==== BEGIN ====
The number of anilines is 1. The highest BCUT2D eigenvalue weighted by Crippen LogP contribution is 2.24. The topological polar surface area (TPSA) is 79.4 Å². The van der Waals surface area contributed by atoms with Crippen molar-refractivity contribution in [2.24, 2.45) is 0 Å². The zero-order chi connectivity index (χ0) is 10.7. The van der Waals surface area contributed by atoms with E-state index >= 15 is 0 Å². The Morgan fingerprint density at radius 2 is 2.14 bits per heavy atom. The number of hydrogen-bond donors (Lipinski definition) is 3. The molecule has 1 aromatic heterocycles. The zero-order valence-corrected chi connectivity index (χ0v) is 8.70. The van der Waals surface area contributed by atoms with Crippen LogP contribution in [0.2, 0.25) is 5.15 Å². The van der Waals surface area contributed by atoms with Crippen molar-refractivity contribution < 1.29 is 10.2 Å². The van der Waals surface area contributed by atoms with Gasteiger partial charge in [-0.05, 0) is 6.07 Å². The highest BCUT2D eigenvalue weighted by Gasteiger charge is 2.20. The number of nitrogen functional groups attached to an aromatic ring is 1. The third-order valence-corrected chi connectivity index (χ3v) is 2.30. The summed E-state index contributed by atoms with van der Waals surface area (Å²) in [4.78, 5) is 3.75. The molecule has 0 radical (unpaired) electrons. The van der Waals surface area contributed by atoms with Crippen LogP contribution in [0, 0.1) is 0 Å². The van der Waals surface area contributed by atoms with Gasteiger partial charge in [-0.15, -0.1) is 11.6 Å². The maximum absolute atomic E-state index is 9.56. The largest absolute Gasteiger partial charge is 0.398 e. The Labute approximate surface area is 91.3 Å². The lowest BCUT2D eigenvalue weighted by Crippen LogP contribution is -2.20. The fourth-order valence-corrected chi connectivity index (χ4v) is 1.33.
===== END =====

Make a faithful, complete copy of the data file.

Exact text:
The number of anilines is 1. The highest BCUT2D eigenvalue weighted by Crippen LogP contribution is 2.24. The topological polar surface area (TPSA) is 79.4 Å². The van der Waals surface area contributed by atoms with Crippen molar-refractivity contribution in [2.24, 2.45) is 0 Å². The zero-order chi connectivity index (χ0) is 10.7. The van der Waals surface area contributed by atoms with E-state index >= 15 is 0 Å². The Morgan fingerprint density at radius 2 is 2.14 bits per heavy atom. The number of hydrogen-bond donors (Lipinski definition) is 3. The molecule has 1 aromatic heterocycles. The zero-order valence-corrected chi connectivity index (χ0v) is 8.70. The van der Waals surface area contributed by atoms with Crippen LogP contribution in [0.2, 0.25) is 5.15 Å². The van der Waals surface area contributed by atoms with Crippen molar-refractivity contribution < 1.29 is 10.2 Å². The van der Waals surface area contributed by atoms with Gasteiger partial charge in [-0.05, 0) is 6.07 Å². The highest BCUT2D eigenvalue weighted by Gasteiger charge is 2.20. The number of nitrogen functional groups attached to an aromatic ring is 1. The third-order valence-corrected chi connectivity index (χ3v) is 2.30. The summed E-state index contributed by atoms with van der Waals surface area (Å²) in [4.78, 5) is 3.75. The molecule has 0 radical (unpaired) electrons. The van der Waals surface area contributed by atoms with Crippen LogP contribution in [0, 0.1) is 0 Å². The van der Waals surface area contributed by atoms with Gasteiger partial charge in [-0.15, -0.1) is 11.6 Å². The maximum absolute atomic E-state index is 9.56. The largest absolute Gasteiger partial charge is 0.398 e. The Labute approximate surface area is 91.3 Å². The lowest BCUT2D eigenvalue weighted by Crippen LogP contribution is -2.20. The fourth-order valence-corrected chi connectivity index (χ4v) is 1.33.